The Alliance for Quality Nursing Home Care released a new report, “Insights & Progress: A 2013 Quality Report on Skilled Nursing Facility Care” this week, which provides an analysis of care quality, key trends in quality, improvements that have been made and are underway as well as care areas that need continued attention for SNFs across the nation. The AQNHC Nursing Home Care report reviews Quality Measures, survey outcomes, staffing and rehospitalization rates. Continued improvements in these areas over the past few years have resulted in higher quality being provided to residents, and the Centers for Medicare & Medicaid (CMS) is bolstering these efforts with some of the key initiatives we have been blogging about for the past year.
The AQNHC report shows that when reviewed under the MDS 3.0, nursing facilities improved in 13 of 15 quality measures in 2011-2012, with the exceptions being long stay incontinence and influenza immunization measures. For pain quality measures, short stay quality measures decreased from 24% to below 23%, and long stay also showed improvement, with the rate decreasing from around 14% to 12%. CMS released updated Quality Measures for MDS 3.0 in April, which should continue provide a continued focus on getting better scores in some of these areas. The national initiative to reduce pressure ulcers, has helped the lower the rates of both short stay and long stay pressure ulcers in 2011-2012 as well. The report also shows a decline in the use of physical restraints for the same time period.
As we are all aware, hospitals are being penalized for some readmissions, and skilled nursing facilities may be next on the list. The report shows a gradual decline from 2007 (21.6%) to 2011 (20.9%). With the emphasis being placed on reducing readmissions, this number should continue to trend downward in coming years.
We’ve been noting for several years at conferences and education sessions that there is significant variance to the scope and severity of identified issues during survey by state/region. This report reviews the time period from 2003-2011 and shows the average number of F-tags given on a survey in 2003 as 5.9, peaking in 2007-2008 at 7, and then going down slightly to 6.1 in 2011. The percentage of these deficiencies that were considered substandard quality of care follows a similar curve, starting at 5.3% in 2003, spiking at 7.4% in 2008 and slowing bottoming out to 6.4% in 2011. Starting in 2009, these numbers started to come down across the country.
For the review period of 2003-2011, the average number of nurse aide and licensed nurse hours increased, whereas the percentage of contracted staff decreased. This report states that while many quality initiatives have been put in place regarding staffing, overall there has been a decline in headcount at SNFs in the past years. This is attributed to major funding reductions in the Medicare and Medicaid programs, with a large loss occurring between October and November 2011 when an 11.1% reduction in Medicare payments to skilled nursing facilities was made.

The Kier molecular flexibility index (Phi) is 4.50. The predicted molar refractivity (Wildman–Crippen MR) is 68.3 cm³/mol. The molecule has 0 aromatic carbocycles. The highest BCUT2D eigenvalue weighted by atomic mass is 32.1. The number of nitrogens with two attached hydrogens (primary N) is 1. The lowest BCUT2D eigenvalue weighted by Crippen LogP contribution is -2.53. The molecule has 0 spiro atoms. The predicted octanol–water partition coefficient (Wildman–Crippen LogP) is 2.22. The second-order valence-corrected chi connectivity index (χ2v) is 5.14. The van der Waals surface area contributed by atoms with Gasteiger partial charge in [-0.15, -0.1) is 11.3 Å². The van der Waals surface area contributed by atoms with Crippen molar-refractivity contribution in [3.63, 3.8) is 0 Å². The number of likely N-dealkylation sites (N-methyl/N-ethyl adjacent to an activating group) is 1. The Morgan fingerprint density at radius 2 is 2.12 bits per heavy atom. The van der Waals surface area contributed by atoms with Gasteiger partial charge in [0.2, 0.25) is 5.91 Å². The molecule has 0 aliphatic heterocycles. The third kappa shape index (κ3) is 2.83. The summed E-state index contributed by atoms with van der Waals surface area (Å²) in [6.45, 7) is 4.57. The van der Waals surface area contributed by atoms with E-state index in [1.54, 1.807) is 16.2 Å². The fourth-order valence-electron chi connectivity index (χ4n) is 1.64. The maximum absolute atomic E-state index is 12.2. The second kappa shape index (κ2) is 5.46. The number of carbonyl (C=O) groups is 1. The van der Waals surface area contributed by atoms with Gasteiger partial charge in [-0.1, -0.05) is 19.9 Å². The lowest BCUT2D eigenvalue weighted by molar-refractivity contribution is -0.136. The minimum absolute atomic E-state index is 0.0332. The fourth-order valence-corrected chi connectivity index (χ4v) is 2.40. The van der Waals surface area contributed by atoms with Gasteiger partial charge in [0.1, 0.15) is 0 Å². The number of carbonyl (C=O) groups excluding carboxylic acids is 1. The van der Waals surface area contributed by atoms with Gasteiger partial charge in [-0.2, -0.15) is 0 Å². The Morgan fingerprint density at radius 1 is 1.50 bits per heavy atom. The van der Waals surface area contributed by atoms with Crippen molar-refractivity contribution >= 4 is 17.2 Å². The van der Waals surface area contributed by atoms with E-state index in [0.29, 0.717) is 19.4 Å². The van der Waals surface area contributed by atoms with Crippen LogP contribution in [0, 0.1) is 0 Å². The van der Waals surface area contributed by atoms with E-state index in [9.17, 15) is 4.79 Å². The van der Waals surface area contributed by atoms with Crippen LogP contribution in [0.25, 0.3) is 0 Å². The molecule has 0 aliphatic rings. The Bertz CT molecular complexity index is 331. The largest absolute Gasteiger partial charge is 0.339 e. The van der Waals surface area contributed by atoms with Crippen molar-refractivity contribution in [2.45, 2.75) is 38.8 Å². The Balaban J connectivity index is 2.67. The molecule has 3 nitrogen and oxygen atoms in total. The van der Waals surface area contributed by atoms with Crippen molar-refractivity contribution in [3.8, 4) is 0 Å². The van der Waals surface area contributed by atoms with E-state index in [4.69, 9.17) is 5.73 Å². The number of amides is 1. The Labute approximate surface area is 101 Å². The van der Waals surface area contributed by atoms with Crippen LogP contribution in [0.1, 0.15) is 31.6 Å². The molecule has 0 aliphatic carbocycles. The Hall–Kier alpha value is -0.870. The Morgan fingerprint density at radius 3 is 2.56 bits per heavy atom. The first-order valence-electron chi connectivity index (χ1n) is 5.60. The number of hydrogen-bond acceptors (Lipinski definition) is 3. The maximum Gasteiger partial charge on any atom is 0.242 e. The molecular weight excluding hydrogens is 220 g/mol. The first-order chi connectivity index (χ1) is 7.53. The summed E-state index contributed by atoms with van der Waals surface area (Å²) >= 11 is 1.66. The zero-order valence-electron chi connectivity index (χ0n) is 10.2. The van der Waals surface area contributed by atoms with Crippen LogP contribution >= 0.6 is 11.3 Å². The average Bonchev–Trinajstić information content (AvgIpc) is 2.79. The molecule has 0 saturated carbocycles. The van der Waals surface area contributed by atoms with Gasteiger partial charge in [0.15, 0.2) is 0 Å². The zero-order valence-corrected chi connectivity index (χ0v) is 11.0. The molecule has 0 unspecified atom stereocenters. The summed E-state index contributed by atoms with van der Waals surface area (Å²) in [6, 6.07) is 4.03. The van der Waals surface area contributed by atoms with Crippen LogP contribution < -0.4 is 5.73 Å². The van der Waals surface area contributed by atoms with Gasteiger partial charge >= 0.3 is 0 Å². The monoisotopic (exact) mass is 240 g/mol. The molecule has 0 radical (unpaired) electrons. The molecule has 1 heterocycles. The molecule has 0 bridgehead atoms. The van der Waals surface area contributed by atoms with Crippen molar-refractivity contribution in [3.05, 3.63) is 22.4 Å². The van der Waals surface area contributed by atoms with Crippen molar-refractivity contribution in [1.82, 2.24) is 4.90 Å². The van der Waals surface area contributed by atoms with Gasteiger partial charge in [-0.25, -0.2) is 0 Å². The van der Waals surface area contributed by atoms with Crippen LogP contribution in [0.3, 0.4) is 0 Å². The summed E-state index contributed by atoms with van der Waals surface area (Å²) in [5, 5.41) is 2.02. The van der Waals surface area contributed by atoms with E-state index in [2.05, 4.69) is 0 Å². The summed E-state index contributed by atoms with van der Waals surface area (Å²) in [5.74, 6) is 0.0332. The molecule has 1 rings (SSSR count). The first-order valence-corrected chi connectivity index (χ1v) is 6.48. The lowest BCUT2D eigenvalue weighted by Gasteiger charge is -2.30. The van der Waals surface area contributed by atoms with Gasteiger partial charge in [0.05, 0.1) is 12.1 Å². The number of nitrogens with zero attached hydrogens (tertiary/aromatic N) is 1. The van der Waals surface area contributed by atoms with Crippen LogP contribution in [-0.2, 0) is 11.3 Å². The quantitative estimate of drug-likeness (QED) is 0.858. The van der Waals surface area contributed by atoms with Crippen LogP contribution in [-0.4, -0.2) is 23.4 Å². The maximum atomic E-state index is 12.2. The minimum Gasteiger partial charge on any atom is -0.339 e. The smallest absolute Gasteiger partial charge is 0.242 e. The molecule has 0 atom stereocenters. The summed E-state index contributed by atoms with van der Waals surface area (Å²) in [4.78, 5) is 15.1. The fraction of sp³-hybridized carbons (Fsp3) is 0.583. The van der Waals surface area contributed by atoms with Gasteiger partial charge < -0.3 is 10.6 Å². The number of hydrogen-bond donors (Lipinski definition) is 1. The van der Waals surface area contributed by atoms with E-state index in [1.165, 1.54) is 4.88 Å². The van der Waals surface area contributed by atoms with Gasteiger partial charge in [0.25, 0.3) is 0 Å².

The skilled nursing facility satisfaction surveys conducted that are outlined in this report focus on quality of life, quality of care and quality of services provided for long stay residents. The results show that 88% of residents and their family members have high levels of satisfaction with the care being provided in these areas and would recommend the facility to someone else in need of services. The two most important areas where these people were concerned with were related to the investment in care provided by the staff as well as the competency of the staff. CMS is reinforcing the staff’s level of care with an increased focus on getting the staff involved in initiatives like QAPI, as well as the focus on interviews in the QIS.
As mentioned above, the staff is very important to residents and their families, as they ensure that a high quality of care is provided. The report shows a correlation between facilities that have a high level of satisfaction with their staff and resident/family satisfaction. Skilled nursing facility employees rated a sense of accomplishment as the most important aspect of their satisfaction, followed by respectfulness of other staff, and the safety of the facility.
Resident-Centered Care Does Matter
We recently noted in our post, “The Expanding Focus on Resident-Centered Care in Nursing Homes” that CMS and the OIG are targeting quality improvement related initiatives with the projects such as the roll-out of the Quality Indicator Survey nationally, the requirement that facilities implement a QAPI Plan, as well as the OIG’s review of how RAI instruments are being developed and MDS data is being used to ensure residents are receiving the highest quality of nursing home care. The AQNHC report on skilled nursing facility quality of care reflects the focus of these and other initiatives to ensure the highest level of care is being provided to residents in these facilities.
To read the Alliance for Quality Nursing Home Care 2013 Report, visit the AQNHC website.
To read the press release, “Analysis of U.S. Nursing Home Care Quality Details Continuing Progress for Patients,” click here.